• Foreal? November 28, 2018, 6:02 AM

    Oh, dear… Frankly, I don’t know what to say…”

    And yet……

  • Bill Lever November 28, 2018, 6:50 AM

    Gerard, my business in Bakersfield burned on October 7 this year. (I live in another building on the same property that did not burn.) The cause of the fire was the bathroom exhaust fan. As stupid as that. At 2 a.m. on a Sunday morning, while I was away camping. The fan slowly ignited the wood ceiling joists, then through the plywood top deck and then burst up into the wood trusses of the roof. Ironically, nothing on the floor level burned until the trusses all fell in and then, everything burned – machinery, inventory, a lifetime of examples of how and how not to do things. The office contained my most personal and sentimental items.

    Here is my point. Many well-intentioned friends will express their sympathy, but what is really more helpful is those who ask if you have a plan….or if God has a plan for you in this…. with the underlying intent of helping you develop and refine your plan. Sympathy focuses on the recent past, which cannot be changed. Your plan focuses on the future.

    Good luck with your plan. Mine is going to take years.

  • Lincoln Annie November 28, 2018, 7:24 AM

    “In the fire-shadowed room he spoke of Night,
    A Night with bricked-up windows, iron door
    That, barred, remained shut fast against all light.
    I listened, cheer-replete and laughter-sore
    And fresh from happy song.

    The doom came crashing hard against my dreams,
    Dead-star-like on my peace and on my heart;
    Dim jealous coal from far infernal seams
    Flung from the Void to snuff a moment’s spark.
    Like breath my youth was gone.

    Around us lay the meads and winding ways,
    And snug the little kitchen-room we shared,
    Sweet-scented with the ghosts of other days;
    But forfeit now with peril new declared,
    Thus was I home-bereft.

    The merry glimmer of my little fire,
    Bright-mirrored in the many-lettered gold,
    Was twisted sudden to the Night’s desire;
    And with the slant, unhidden tale it told,
    Ere I could know to cry to Darkness, “Hold!”
    It burned tomorrow into bitter cold,
    And naught to me was left.”

    The Summons C.Baillie ’03

  • Linda Fox November 28, 2018, 8:30 AM

    You might want to see if IKEA is interested in the process for an ad. It might help with the cost of restoring things.
    It’s tough, but you’ve got a good attitude. I lost nearly everything once – we had to sell just about everything we owned to get the money for a down payment on a smaller house in a new neighborhood. We had to sell our kids beds out from under them.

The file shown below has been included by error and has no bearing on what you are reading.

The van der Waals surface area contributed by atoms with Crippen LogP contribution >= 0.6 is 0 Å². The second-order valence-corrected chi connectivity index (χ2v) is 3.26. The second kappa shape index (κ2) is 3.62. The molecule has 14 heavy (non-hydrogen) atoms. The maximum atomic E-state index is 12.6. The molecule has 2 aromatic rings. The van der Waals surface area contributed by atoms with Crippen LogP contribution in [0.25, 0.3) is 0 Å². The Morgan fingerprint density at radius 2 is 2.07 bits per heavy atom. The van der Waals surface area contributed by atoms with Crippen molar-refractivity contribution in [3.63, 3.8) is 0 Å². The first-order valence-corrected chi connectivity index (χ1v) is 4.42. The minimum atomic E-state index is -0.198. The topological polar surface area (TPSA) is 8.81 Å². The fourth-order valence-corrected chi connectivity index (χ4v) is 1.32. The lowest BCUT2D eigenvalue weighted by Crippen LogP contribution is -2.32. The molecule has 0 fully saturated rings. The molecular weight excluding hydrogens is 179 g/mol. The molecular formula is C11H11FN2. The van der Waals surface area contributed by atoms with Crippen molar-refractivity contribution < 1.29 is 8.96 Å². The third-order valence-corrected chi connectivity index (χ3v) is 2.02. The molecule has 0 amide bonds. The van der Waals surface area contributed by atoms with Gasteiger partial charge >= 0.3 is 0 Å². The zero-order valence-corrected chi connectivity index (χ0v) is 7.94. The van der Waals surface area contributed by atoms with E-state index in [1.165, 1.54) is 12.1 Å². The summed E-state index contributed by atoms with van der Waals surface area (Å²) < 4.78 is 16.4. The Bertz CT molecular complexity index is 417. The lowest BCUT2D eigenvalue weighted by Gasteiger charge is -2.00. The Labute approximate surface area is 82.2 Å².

We survived. I just kept saying “people before possessions”. I had my family. I was very rich in people.

  • Thomas November 28, 2018, 9:12 AM

    Looking at the picture does not convey all the smells and tactile sense of wrongness you must feel. Sorry for your loss. Do you plan to keep reporting from Paradise because there is a lot We elsewhere do not know?

  • tom November 28, 2018, 9:28 AM

    You were dead for a while, and lived on. Phoenix already visited as it were.

    All is lagniappe. Stuff can be replaced, or ignored as accessories to living, nice to have, but not missed when they are gone, misplaced, given away, or consumed by fire.

    Don’t ignore the past, which is all that is within the bounds of your foundation, but look forward to what will be, what can be. If I were 2000 miles closer, I’d try to give a helping hand.

  • Ankylus November 28, 2018, 9:37 AM

    You have my empathy, and my sympathy both. When I was 16, my family home flooded. A one story house with over 5′ of water in it. Destroyed everything.

    People do not understand what it is to see literally everything you own , and pretty much everything you ever have owned, completely destroyed. All the treasures and the memories they embodied. The emotional devastation is beyond words.

    But, as you say, you are still standing. You’re still ahead of the game. God bless you and grant you the strength you will need to recover. The fact you can make that post leads me to believe you already have it.

  • bud November 28, 2018, 1:34 PM

    If you decide to rebuild, it looks like the foundation is good. Everything in life takes a good foundation, and I think you have one, in every sense of the word.

    Thank you for your insights.

    FYI, in eastern Europe, due to the expense of lumber, much of their housing is built using concrete, lots of concrete. Ugly, but stucco can cover a multitude of sins. Tin roof (squeeze fiberglass insulation under it for noise) and external fires are much less of a problem.

    However you land, good luck.

  • Wendy K Laubach November 30, 2018, 6:03 AM

    We had a bad hurricane strike here last year. If I may pass on something that may be helpful, we found that the survival of trees was among the most important things. You can rebuild a house rather quickly if you have the cash or insurance, and be surprisingly content with the results. I can see that many of your area’s beautiful trees survived. In a year or so you’ll hardly know they were damaged. It’s hard to believe when you’re still looking at the wreckage, but it’s true. I have to look at pictures of the immediate aftermath of the storm, which looked post-nuclear, to remind myself how impossible a recovery seemed at the time.

  • Wendy K Laubach November 30, 2018, 6:05 AM

    PS, Also, the connection to your neighbors will be EVERYTHING.

  • LarryA November 30, 2018, 7:23 PM

    [it seems like very little ash debris from the incineration of an entire house]
    Wildfire moves with wind. Wind blows much of the ash away.